LONDON -- One of this country's most-cherished U.S. imports — Woolworths, the British descendant of the old American five-and-dime store — is in danger of disappearing after nearly a century of business.
Enduring affection for the store's old-school candy counters, toys and inexpensive household goods had sustained the brand's survival here more than a decade after it disappeared in the United States. Yet, amid a global financial crisis and changing tastes in retail, the company's directors said last week they were seeking administration, a move similar to bankruptcy protection in the U.S.
The news jolted the public so badly that Prime Minister Gordon Brown stepped in and vowed the British government would do everything possible to ensure that Woolworths' 815 stores would stay open, and its 30,000 employees would have jobs through Christmas.
"I will be sad to see it go," said Deborah Salloum, 45, as she exited the Woolworths store on busy Camden High Street in north London Saturday with a bag of just-purchased lights for her Christmas tree. "It's just always been there. I don't know what will replace it."
Woolworths — or "Woolies," as it's affectionately known here — started in Britain in 1909. The first store was opened in Liverpool by Frank Woolworth, who founded the American five-and-dime stores that carried his name in 1878 in Pennsylvania. Stores here were like those across America: They offered everything a household needed at an inexpensive price.
"You can get all that you want," said Salloum's husband, Michael, 32. He left with new salt and pepper shakers for his nearby restaurant.
Inside the Camden "Woolies," Christmas wrapping paper is available for the equivalent of $2-$3. You can get a cheese grater for about $5. Candy, DVDs, bed sheets, toys like Power Rangers, pencils and writing paper can be had for the equivalent of $1 to $20. Cluttered shelves hold everything from dishes to leftover Halloween costumes.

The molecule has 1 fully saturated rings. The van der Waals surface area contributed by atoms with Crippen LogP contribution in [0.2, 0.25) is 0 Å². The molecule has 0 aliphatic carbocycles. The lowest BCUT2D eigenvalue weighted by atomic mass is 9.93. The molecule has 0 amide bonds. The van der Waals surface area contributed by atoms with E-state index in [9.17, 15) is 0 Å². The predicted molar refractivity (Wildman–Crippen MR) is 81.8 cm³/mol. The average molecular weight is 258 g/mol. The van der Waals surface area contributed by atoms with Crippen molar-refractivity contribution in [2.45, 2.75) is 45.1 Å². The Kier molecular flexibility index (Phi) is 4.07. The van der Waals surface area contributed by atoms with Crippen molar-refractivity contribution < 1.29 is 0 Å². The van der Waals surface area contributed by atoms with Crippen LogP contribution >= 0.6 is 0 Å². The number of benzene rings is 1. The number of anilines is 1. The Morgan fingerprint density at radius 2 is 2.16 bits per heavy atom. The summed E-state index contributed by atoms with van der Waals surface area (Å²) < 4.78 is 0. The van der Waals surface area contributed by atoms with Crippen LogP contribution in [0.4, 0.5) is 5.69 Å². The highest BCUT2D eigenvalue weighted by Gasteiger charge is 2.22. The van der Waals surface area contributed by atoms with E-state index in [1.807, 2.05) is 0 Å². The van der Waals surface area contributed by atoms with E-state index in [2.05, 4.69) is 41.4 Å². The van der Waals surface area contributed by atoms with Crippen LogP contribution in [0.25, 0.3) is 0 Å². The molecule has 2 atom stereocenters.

U.S. stores, called Woolworth's, began closing in the 1980s before the U.S. company that owned them gave up operating as a general discount retailer in the 1990s. A British firm bought the stores in Britain in 1982 and continued to operate. Similar retail stores carrying a version of the old Woolworth name operate separately in Germany, Mexico and South Africa.
On the surface, Woolworths appears to be a victim of a global economic downturn that is hitting Britain. The nation's biggest business lobby group, the Confederation of British Industry, said Friday that a survey of member retailers indicated sales the first two weeks of November were down the most in 25 years.
However, Geoffrey Wood, professor of economics at the Cass Business School at City University London, said it was a "miracle" that Woolworths has hung on as long as it has.
"Have you been in a store lately?" he said. "I have. It was such a mess. It's hopeless."
Other British discount chains offer better-stocked shelves and aisles, better prices and better service than Woolworths has for years, Wood said.
Perhaps the only thing that has kept the chain alive, he said, is its stores are well located. Those locations, he predicted, will be what any buyers wishing to pick up a piece of Woolies at bankruptcy prices will want.
Under the British system, administrators are appointed to salvage as much money as possible for the company's creditors. Previous attempts to sell the company failed.
Barbara Mundy, 75, who says she's been shopping at Woolies all her life, agrees that the store she once knew is gone.
"It used to be very good," she said. "You could get everything at Woolies except food. Now, all they have are sweets and toys. There's no service at all anymore."
Still, she was at the Camden store Saturday to pick up "a few things." And, she lamented, "What will replace it — another coffee shop?"